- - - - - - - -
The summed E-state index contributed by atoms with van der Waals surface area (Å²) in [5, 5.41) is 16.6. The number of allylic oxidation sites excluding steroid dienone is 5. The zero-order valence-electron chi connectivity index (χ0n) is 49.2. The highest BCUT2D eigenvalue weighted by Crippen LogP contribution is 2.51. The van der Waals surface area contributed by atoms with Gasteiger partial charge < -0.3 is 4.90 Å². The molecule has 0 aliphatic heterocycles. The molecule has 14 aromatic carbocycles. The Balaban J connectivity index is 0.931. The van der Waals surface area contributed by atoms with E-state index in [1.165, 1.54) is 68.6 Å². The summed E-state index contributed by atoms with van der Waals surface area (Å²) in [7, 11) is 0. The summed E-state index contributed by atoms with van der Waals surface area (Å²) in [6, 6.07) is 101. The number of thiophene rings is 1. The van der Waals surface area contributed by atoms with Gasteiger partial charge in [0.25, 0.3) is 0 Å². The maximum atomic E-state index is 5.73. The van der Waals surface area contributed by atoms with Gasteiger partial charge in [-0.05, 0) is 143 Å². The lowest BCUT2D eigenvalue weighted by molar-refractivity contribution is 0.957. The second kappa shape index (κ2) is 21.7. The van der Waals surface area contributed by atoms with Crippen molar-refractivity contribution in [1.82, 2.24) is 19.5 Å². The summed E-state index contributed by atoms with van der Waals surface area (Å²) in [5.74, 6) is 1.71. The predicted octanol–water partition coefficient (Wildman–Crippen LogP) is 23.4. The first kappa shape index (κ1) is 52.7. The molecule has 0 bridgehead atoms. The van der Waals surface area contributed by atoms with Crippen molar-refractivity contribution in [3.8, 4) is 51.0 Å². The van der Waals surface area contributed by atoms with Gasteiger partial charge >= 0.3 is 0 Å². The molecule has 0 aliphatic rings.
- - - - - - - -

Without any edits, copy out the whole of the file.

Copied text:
The summed E-state index contributed by atoms with van der Waals surface area (Å²) in [5, 5.41) is 16.6. The number of allylic oxidation sites excluding steroid dienone is 5. The zero-order valence-electron chi connectivity index (χ0n) is 49.2. The highest BCUT2D eigenvalue weighted by Crippen LogP contribution is 2.51. The van der Waals surface area contributed by atoms with Gasteiger partial charge < -0.3 is 4.90 Å². The molecule has 0 aliphatic heterocycles. The molecule has 14 aromatic carbocycles. The Balaban J connectivity index is 0.931. The van der Waals surface area contributed by atoms with E-state index in [1.165, 1.54) is 68.6 Å². The summed E-state index contributed by atoms with van der Waals surface area (Å²) in [7, 11) is 0. The summed E-state index contributed by atoms with van der Waals surface area (Å²) in [6, 6.07) is 101. The number of thiophene rings is 1. The van der Waals surface area contributed by atoms with Gasteiger partial charge in [0.25, 0.3) is 0 Å². The maximum atomic E-state index is 5.73. The van der Waals surface area contributed by atoms with Gasteiger partial charge in [-0.05, 0) is 143 Å². The lowest BCUT2D eigenvalue weighted by molar-refractivity contribution is 0.957. The second kappa shape index (κ2) is 21.7. The van der Waals surface area contributed by atoms with Crippen molar-refractivity contribution in [1.82, 2.24) is 19.5 Å². The summed E-state index contributed by atoms with van der Waals surface area (Å²) in [5.74, 6) is 1.71. The predicted octanol–water partition coefficient (Wildman–Crippen LogP) is 23.4. The first kappa shape index (κ1) is 52.7. The molecule has 0 bridgehead atoms. The van der Waals surface area contributed by atoms with Crippen molar-refractivity contribution in [3.8, 4) is 51.0 Å². The van der Waals surface area contributed by atoms with Gasteiger partial charge >= 0.3 is 0 Å². The molecule has 0 aliphatic rings.